If the LHC does create some dark matter, it would not actually register on its detectors.

If WIMPs do make up the dark matter and they discover them at the LHC then we are in with a good chance of working out what the dark matter in the Universe is composed of.

How much of an atom is empty space?  Very nearly all of it.

The space inside the atom is just that, empty space, i.e. vacuum.

Vacuum, by definition, is the absence of matter. Matter, of course, is something that has mass and occupies space, it’s really a space with very little matter in it.

Many modern devices (like the integrated circuit chips that make everything from cars to computers work), have to be fabricated in a vacuum.

Even outer space, which is considered a vacuum and has less matter in it than anything mankind can reproduce, still has some atoms bouncing around.

Here is my top ten list of “Things That Are Not Matter”:

1. Light 2. Sound 3. Heat 4. Energy 5. Gravity 6. Time 7. A Rainbow 8. Love

9. Happiness 10. A really good joke

When two atoms approach each other, their electron shells push back at each other, despite the fact that each atom’s net charge is 0. This is a very useful feature of nature. It makes our lives a lot easier.

When you sit on a chair, you are not really touching it. You see, every atom is surrounded by a shell of electrons.

If atoms push away from each other, why doesn’t the entire universe just blow away from itself? The answer is that some, actually most atoms’ electron shells are not full.

Electrons really do go back and forth between atoms and they do so pretty fast.

Electrons tend to be kind of mobile, which is also a very nice feature of nature, since without it your walkman would not work. Once both atoms’ outer shells are full due to this electron sharing, they go back to their usual repulsive behavior.

This, by the way, is how we get molecules and the secret to understanding Chemistry. It’s all about the electrons!. It describe the nature of atoms.

We are much more than what we perceive ourselves to be, and it’s time we begin to see ourselves in that light.

The atom has no physical structure, we have no physical structure, physical things really don’t have any physical structure! Atoms are made out of invisible energy, not tangible matter.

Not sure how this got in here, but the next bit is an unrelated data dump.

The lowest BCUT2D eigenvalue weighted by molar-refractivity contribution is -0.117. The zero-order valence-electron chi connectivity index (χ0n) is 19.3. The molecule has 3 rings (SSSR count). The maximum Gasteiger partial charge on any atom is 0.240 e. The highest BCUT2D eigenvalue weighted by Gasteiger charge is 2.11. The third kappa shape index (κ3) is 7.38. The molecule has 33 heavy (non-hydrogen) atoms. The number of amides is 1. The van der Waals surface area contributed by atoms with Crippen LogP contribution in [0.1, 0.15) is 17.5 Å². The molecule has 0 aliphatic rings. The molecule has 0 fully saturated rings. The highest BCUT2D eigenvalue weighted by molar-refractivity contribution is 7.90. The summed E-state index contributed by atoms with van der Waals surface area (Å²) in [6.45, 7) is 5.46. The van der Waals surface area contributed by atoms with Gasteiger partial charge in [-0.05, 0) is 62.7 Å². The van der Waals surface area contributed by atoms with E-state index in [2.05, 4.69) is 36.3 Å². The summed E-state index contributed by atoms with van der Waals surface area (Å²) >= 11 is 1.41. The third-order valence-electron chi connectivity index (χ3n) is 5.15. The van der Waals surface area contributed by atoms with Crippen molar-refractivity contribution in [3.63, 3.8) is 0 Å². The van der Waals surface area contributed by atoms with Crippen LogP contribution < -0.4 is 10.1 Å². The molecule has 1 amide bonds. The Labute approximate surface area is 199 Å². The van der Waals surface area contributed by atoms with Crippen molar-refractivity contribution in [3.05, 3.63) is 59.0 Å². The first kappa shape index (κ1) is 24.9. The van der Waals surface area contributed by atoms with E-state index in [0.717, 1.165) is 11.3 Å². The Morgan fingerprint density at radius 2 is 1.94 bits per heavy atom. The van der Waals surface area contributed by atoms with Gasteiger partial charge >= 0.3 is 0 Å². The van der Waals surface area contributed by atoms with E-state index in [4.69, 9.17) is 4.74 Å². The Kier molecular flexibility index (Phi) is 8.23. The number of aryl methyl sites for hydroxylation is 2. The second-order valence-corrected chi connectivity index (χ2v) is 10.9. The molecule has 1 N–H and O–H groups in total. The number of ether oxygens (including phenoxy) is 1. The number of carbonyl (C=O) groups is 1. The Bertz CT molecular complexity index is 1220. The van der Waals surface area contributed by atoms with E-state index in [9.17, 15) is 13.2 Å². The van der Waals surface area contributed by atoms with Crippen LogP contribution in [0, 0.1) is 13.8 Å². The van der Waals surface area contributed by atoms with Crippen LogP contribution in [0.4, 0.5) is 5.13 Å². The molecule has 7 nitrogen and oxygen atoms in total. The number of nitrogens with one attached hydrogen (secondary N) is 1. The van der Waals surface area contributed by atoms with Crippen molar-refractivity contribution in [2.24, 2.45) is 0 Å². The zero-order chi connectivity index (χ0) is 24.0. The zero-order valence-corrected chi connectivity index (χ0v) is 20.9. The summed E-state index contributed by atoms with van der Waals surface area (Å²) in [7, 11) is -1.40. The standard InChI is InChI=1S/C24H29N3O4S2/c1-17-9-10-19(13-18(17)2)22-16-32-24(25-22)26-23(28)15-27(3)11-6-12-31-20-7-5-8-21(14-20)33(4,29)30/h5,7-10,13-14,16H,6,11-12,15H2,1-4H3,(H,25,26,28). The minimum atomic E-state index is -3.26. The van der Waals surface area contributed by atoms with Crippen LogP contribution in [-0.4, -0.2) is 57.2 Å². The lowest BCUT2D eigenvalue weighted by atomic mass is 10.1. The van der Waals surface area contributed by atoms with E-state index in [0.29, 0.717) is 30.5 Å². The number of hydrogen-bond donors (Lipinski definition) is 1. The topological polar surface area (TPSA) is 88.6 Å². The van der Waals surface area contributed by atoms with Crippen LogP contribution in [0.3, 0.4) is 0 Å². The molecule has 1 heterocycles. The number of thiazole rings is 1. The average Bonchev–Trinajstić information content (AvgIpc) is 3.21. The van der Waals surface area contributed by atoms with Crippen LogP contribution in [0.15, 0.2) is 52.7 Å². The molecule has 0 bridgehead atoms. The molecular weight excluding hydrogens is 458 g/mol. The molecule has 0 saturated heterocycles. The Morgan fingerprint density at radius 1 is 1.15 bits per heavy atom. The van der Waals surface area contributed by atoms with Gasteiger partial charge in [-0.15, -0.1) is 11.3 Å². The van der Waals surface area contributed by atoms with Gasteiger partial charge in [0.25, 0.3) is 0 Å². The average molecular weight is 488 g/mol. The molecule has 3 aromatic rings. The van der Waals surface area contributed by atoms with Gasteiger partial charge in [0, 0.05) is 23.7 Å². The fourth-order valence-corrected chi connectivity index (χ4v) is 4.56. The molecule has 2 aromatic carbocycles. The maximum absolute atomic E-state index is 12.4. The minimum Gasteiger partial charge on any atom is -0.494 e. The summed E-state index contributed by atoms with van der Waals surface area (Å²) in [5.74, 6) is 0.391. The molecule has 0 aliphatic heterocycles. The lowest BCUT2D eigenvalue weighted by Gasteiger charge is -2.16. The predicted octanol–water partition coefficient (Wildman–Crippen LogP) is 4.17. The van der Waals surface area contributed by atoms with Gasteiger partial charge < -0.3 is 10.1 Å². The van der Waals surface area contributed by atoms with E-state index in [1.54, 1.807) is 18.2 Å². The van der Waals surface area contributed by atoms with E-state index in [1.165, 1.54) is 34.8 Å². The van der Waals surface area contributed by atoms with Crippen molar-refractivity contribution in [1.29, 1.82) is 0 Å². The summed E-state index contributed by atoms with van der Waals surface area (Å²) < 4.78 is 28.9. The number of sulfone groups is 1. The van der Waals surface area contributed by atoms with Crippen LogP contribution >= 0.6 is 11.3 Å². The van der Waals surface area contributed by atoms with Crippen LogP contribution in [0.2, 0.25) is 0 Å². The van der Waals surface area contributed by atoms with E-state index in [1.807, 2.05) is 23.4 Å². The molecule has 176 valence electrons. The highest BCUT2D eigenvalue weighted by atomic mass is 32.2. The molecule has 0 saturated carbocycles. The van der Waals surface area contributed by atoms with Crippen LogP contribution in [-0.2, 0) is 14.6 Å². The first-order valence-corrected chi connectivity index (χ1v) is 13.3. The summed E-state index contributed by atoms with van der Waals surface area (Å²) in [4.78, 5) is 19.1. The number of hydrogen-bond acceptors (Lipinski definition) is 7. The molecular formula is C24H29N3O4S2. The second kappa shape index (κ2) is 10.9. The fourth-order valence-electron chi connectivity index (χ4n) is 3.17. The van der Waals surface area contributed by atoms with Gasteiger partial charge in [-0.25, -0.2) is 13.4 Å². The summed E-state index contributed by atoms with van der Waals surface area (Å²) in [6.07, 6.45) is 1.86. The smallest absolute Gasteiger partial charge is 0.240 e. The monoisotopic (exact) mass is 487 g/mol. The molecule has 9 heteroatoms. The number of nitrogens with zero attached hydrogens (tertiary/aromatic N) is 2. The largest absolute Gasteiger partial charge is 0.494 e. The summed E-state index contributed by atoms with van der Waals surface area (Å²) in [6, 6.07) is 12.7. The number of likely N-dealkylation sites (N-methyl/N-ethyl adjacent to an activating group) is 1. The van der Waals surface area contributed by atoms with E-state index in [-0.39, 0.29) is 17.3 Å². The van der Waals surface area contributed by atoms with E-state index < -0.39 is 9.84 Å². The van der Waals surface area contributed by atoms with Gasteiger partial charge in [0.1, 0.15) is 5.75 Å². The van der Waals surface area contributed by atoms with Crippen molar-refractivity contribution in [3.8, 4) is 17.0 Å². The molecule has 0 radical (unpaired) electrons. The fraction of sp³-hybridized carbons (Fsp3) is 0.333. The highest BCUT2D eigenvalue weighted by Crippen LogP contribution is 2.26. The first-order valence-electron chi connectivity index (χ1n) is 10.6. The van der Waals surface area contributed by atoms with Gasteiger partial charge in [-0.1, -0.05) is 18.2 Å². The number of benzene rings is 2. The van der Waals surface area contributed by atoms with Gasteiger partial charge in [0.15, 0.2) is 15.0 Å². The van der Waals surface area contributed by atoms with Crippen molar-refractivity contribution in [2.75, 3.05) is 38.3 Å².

It’s quite the conundrum, isn’t it?

Not really, when you enter the world of Quantum it’s totally bonkers.

With quantum physics.

One of these potential revelations is that “the observer creates the reality.”

As observers, we are personally involved with the creation of our own reality.

We are all energy, radiating our own unique energy signature.

Feelings, thoughts and emotions play a vital role, quantum physics helps us see the significance of how we all feel. If all of us are in a peaceful loving state inside, it will no doubt impact the external world around us, and influence how others feel as well.

At our subatomic level, does the vibrational frequency change the manifestation of physical reality? If so, in what way?

We know that when an atom changes its state, it absorbs or emits electromagnetic frequencies, which are responsible for changing its state.

Do different states of emotion, perception and feelings result in different electromagnetic frequencies? Yes! This has been proven.

If we are made of atoms, then a scientist studying atoms is actually a group of atoms studying themselves.

The relationship between physical things and mental/spiritual ones is a huge one in philosophy.

Anyone who wants to invent a new theory of gravity has to go one better than Einstein and explain everything he was able to explain, and also account for the dark matter.

Yes, cosmology is really weird.Résultat de recherche d'images pour "pictures of the universe and planets"

Some day humanity might have sufficient knowledge and tools to truly understand the origin of the universe, but currently we’re only a tiny baby step closer than when “Let there be light” was written.

Philosophically, no matter what you want to believe about the beginning of things, you need to get comfortable with the idea of infinity. Either infinite time, or an infinite deity that exists outside of time; really, both accomplish the same thing by explaining how things exist, and neither can be proven or disproven.

All we know is that there is something infinite going on and if energy couldn’t have been created, then there were no Universe in the first place.

Most of our Universe is still a black box, its secrets waiting to be unlocked.

How a dark, featureless universe formed the brilliant panoply of objects that now give us light and life remains very much a mystery.

Does it matter that there are things in this universe humans are not meant to understand.

All comments welcome. All like clicks chucked into dark matter.